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The future is uncertain… but this uncertainty is at the very heart of human creativity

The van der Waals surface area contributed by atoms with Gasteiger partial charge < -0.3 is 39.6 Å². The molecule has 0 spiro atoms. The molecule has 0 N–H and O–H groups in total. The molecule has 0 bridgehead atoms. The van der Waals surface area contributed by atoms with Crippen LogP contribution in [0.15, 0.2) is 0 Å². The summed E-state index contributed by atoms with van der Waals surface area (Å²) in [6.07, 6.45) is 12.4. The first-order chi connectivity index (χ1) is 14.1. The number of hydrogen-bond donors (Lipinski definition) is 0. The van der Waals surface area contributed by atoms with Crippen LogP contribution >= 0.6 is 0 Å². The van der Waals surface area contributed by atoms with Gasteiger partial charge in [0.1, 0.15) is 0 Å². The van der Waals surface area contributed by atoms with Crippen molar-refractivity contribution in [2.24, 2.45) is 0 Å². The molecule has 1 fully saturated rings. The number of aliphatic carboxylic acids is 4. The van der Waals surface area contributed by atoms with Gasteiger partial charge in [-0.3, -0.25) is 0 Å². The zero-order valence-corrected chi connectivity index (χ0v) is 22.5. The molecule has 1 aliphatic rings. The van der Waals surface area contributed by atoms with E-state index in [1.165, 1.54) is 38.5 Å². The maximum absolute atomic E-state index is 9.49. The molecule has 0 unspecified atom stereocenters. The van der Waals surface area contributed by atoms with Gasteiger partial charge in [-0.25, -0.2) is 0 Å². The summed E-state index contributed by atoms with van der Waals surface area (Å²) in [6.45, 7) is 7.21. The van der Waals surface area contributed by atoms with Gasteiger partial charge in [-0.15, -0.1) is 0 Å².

In the cold early hours of Thursday 24 February, Russia launched a full-scale invasion of Ukraine setting in motion a chilling chain of events that have spawned a grave humanitarian and economic crisis. More than a hundred days later the full scale of the global economic cost is still emerging but several things are already damningly clear. Food and fuel prices have risen rapidly fanning an already marked acceleration in inflation across the world. International sanctions on Russia as well as Ukraine’s failure to contribute its vital share to global food and commodity trade have worsened an already strained global supply chain. These adverse developments, resultant weak global sentiment and other evolving related challenges have thrown a curveball to the world’s nascent post-pandemic economic recovery. The IMF in its World Economic Outlook last April projected that global growth would weaken from an estimated 6.1% in 2021 to 3.6% this year, nearly a full percentage point lower than it had predicted barely three months earlier in January. The fund’s inflation projections are no better, with conflict-induced price pressures set to drive the rate well over 8% in emerging and developing economies. As the war rages on with no discernible end yet in sight the world will also contend with an aggravated set of pre-existing challenges that include COVID flare-ups, debt distress, climate change and multiple humanitarian crises. While it is almost unimaginable that there could be any positive spinoffs from the war it is worth noting that the higher oil prices may well help to hasten the shift to greener alternatives. The headwinds withstanding, some opportunities and positives may continue to subsist. The adverse outlook on the war, growth, inflation and interest rate policies have also dampened investor risk appetite. The International Forum of Sovereign Wealth Funds recently reported that large institutional investors are retreating towards markets and strategies with less perceived risk such as for example shifting from equities to fixed income and cash balances. The report highlights how this trend has fuelled the highest emerging markets capital outflows in half a decade. Global ESG investment has also not been spared with a recent US Journal of Financial Planning survey suggesting this investment strategy “may have reached an inflection point”. Notable global examples of this trend include a record US$2 billion monthly redemption from US exchange-traded ESG funds this May and the poorly subscribed Impact Shares MSCI Global Climate Select ETF. In response, industry players continue to prescribe broadening the range of asset classes from which to draw uncorrelated ESG investments. African pension fund asset allocations are strongly influenced by state regulation which partly limits the speed and flexibility they can exercise in their response to global economic changes including relatively strict curbs on offshore allocations in most countries. Limited domestic investment opportunities also present a challenge in their efforts to diversify asset classes and achieve local investment aspirations. Riscura’s Bright Africa research platform observed nearly five years ago that equities were the asset of choice in most of sub-Saharan Africa while fixed-income allocations reigned in West and East Africa. The only shared trend across the board was the slow growth in allocating to alternatives. Fast forward to today that has not changed materially with a Mercer study last year noting for example that South Africa’s weighted equity allocation fell slightly to just over 58% from around 60% the previous year. African pension funds face increasing pressure to better manage growing assets while navigating a turbulent global economic environment and this is evident in both the evolving debate on regulatory reform as well as mandate adjustments. Fund trustees are expected to find the optimal balance between investing offshore for higher returns while also investing locally to support economic recovery and development. GEPF the continent’s largest fund recently announced that it would invest some US$1.6 billion in unlisted companies across Africa as part of its amended renewed mandate with PIC. While this represents a solid commitment from the fund it is less than half of what the previous contract had set aside, reflecting in part the peculiar institutional challenges at its fund manager but also likely the perceived risk level of investing in African alternatives. The choice of a slow and measured foray into foreign opportunities also serves to avoid leaving a disruptive gap in local funding especially on the Johannesburg Stock Exchange where as much as half of its assets sit. The poor performance of some of GEPF’s domestic investments and loans resulting in hundreds of millions of dollars in impairments has shone a spotlight on the need for trustees to more closely manage their relationships with fund managers and to expect them to have an active more direct role in their investments. Speaking late last year GEPF head Musa Mabesa said, “We have urged the PIC to get involved in the investee companies themselves and try and understand the root cause of challenges that lead to impairments and see how they can be assisted with a turnaround plan.” Another large South African fund Eskom Provident Pension Fund recently also invested US$20 million in an Africa-focused fund Africa Development Partners III along with Kenya’s KenGen DC Scheme among others. In West Africa, PenCom the Nigerian pension regulator issued in May, an operational framework providing guidance for pension funds seeking to co-invest with private equity funds to further diversify asset allocation into alternatives. These and other examples reflect the efforts of African pension funds to meet their core mandate of sustainably providing for retirees’ needs while contributing to domestic and regional development. “The future is uncertain… but this uncertainty is at the very heart of human creativity.”  These sentiments by the Belgian physical chemist and Nobel Laureate Ilya Prigogine aptly capture the spirit convening African pension fund leaders and the investment community at this year’s Pension Funds and Alternative Investments Africa Conference. The 5th edition of the continent’s biggest pensions and alternative investments gathering will run under the theme “Navigating the Recovery – Investing in Alternatives for Higher Returns and Sustainability” from the 14th to the 15th of July in scenic Mauritius. Deliberations will seek to find ways of managing risk, advocating sound regulation and achieving optimal returns. Special focus will be on the opportunity presented by alternative investments to achieve higher risk-adjusted returns and foster sustainable development. The event is supported by leading African financial institutions that have a track record of successfully deploying investments across the continent, including from pension funds. TDB Group is a premium financial group supporting a diverse range of sectors from small hydro development (Hydromax Limited Uganda) to education (Peter House Girls School expansion in Zimbabwe). The DBSA is helping to drive the region’s digital advance through financing optic fibre and data centre investments as well as co-funding South Africa’s largest renewable energy investment, the Redstone CSP project. Returning to support the conference again this year AFC is a multilateral finance institution established to help address Africa’s infrastructure needs and challenges. To date, it has invested over US$10 billion across 35 African countries.  Finally, ABSA Group, one of the continent’s largest financial companies is also the largest agricultural funder in South Africa helping to facilitate investment, infrastructure and trade development to support the full African agriculture value chain as it delivers incomes and food security. All these esteemed financial institutions provide strategic platforms to collaborate with pension funds to achieve higher returns and sustainable development.